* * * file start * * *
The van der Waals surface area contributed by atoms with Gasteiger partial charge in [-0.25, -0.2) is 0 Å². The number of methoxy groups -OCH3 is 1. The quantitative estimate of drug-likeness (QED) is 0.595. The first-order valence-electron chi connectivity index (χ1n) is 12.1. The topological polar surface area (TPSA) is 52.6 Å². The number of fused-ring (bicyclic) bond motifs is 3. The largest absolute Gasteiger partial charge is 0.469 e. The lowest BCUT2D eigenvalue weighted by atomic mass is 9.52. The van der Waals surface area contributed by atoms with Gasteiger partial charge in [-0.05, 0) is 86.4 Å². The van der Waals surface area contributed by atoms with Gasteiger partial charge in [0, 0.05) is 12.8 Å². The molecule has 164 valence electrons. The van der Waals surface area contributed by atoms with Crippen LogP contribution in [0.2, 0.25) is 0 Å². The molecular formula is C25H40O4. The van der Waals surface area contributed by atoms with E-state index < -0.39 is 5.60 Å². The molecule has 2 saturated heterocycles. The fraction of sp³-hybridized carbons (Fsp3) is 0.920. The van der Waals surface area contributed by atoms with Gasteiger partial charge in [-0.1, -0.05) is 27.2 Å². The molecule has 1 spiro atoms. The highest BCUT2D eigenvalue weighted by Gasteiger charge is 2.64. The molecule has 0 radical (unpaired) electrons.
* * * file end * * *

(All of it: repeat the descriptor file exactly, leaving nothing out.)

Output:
The van der Waals surface area contributed by atoms with Gasteiger partial charge in [-0.25, -0.2) is 0 Å². The number of methoxy groups -OCH3 is 1. The quantitative estimate of drug-likeness (QED) is 0.595. The first-order valence-electron chi connectivity index (χ1n) is 12.1. The topological polar surface area (TPSA) is 52.6 Å². The number of fused-ring (bicyclic) bond motifs is 3. The largest absolute Gasteiger partial charge is 0.469 e. The lowest BCUT2D eigenvalue weighted by atomic mass is 9.52. The van der Waals surface area contributed by atoms with Gasteiger partial charge in [-0.05, 0) is 86.4 Å². The van der Waals surface area contributed by atoms with Gasteiger partial charge in [0, 0.05) is 12.8 Å². The molecule has 164 valence electrons. The van der Waals surface area contributed by atoms with Crippen LogP contribution in [0.2, 0.25) is 0 Å². The molecular formula is C25H40O4. The van der Waals surface area contributed by atoms with E-state index < -0.39 is 5.60 Å². The molecule has 2 saturated heterocycles. The fraction of sp³-hybridized carbons (Fsp3) is 0.920. The van der Waals surface area contributed by atoms with Gasteiger partial charge in [-0.1, -0.05) is 27.2 Å². The molecule has 1 spiro atoms. The highest BCUT2D eigenvalue weighted by Gasteiger charge is 2.64. The molecule has 0 radical (unpaired) electrons.